it was 2017 and we devoted our energy to rules about overwatering, underwatering, not-touching-the-petals, enough sunlight, not-too-much sunlight. our little succulent, supposedly low maintenance (what exactly IS low maintenance, anyway?) devoured our plant-attention, but, in the coming years, suffered nevertheless. we transplanted it to a bigger old clay pot, careful to use nutritional potting soil. we read up. water, touch, sun – we experimented with combinations. it seemed to no avail.

the light streams into our sunroom. early in the morning, the sun rays across the room and into the kitchen. later in the day, the room of old windows and new windows invites the outdoors in. there’s an old door that sits on two wrought iron horses on the eastern window. art supplies and nespresso sit nearby. in spring last year, we moved a table into the sunroom, in front of the windows that look out back. we call it our covid table. we hung happy lights and strew them on the table.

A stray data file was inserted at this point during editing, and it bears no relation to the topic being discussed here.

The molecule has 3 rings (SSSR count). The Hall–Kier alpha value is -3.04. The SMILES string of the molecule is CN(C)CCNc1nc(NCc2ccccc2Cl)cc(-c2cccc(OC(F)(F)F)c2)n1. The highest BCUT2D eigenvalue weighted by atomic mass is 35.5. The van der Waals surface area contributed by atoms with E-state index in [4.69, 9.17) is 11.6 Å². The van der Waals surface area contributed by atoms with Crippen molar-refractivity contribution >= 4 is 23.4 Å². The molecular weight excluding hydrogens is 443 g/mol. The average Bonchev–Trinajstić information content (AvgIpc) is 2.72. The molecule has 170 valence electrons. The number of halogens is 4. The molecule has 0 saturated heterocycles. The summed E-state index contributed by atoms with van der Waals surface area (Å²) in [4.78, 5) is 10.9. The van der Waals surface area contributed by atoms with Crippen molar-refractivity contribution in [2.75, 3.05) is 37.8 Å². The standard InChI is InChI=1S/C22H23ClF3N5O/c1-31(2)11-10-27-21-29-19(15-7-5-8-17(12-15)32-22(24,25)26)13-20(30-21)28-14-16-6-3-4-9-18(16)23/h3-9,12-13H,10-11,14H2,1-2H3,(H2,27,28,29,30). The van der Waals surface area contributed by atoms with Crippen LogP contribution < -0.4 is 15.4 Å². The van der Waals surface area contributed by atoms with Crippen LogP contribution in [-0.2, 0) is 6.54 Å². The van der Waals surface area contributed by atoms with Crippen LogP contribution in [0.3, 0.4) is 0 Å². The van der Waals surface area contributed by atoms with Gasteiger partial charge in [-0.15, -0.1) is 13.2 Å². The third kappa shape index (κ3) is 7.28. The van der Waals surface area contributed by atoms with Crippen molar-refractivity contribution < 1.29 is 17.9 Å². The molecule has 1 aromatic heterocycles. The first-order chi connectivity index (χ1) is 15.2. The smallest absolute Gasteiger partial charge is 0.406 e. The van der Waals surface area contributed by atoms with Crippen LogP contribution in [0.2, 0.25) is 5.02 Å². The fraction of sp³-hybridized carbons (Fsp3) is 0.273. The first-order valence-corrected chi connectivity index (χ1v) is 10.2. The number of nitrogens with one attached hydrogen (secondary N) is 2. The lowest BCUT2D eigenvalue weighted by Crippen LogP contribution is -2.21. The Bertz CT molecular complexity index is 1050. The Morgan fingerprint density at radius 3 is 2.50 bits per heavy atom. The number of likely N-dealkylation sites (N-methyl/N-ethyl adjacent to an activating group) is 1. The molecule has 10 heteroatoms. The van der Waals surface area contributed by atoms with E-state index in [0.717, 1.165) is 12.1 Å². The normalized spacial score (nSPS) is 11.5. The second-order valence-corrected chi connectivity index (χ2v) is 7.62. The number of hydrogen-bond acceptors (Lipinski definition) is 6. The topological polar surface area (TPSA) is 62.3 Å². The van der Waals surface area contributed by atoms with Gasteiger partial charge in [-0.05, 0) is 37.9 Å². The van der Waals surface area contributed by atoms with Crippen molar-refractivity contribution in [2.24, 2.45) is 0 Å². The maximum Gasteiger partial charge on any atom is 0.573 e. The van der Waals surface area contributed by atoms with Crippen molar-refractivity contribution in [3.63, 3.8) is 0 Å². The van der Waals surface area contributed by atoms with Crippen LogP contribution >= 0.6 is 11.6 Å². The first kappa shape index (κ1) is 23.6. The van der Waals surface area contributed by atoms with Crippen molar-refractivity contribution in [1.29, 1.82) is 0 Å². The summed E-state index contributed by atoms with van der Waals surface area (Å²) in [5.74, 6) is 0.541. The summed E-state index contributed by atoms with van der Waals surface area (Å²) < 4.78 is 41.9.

we placed this little succulent next to the tiniest pine tree and a ponytail palm that makes me happily think of my beautiful daughter’s ponytails. we decided to forego the instructions we had read and gently watered the little echeveria, letting the water and our hands touch the leaves, talking to it, reaching in and extracting leaves that had dried, rotating the pot to capture light, the tiny rosette in the middle looking healthier by the day. i look at this plant now and think that it needs another transplant, a bit bigger clay pot. and each time i remember the day we got it.

a little attention, a little hydration, a little good soil, a simple old clay home, a little deviance from the plant-rules, a little conversation, a little inclusion in our every day, and this tiny succulent is flourishing.

what better metaphor for nurturing the people around us. give them at least what we give low (read: high) maintenance plants.

*****

read DAVID’S thoughts this TWO ARTISTS TUESDAY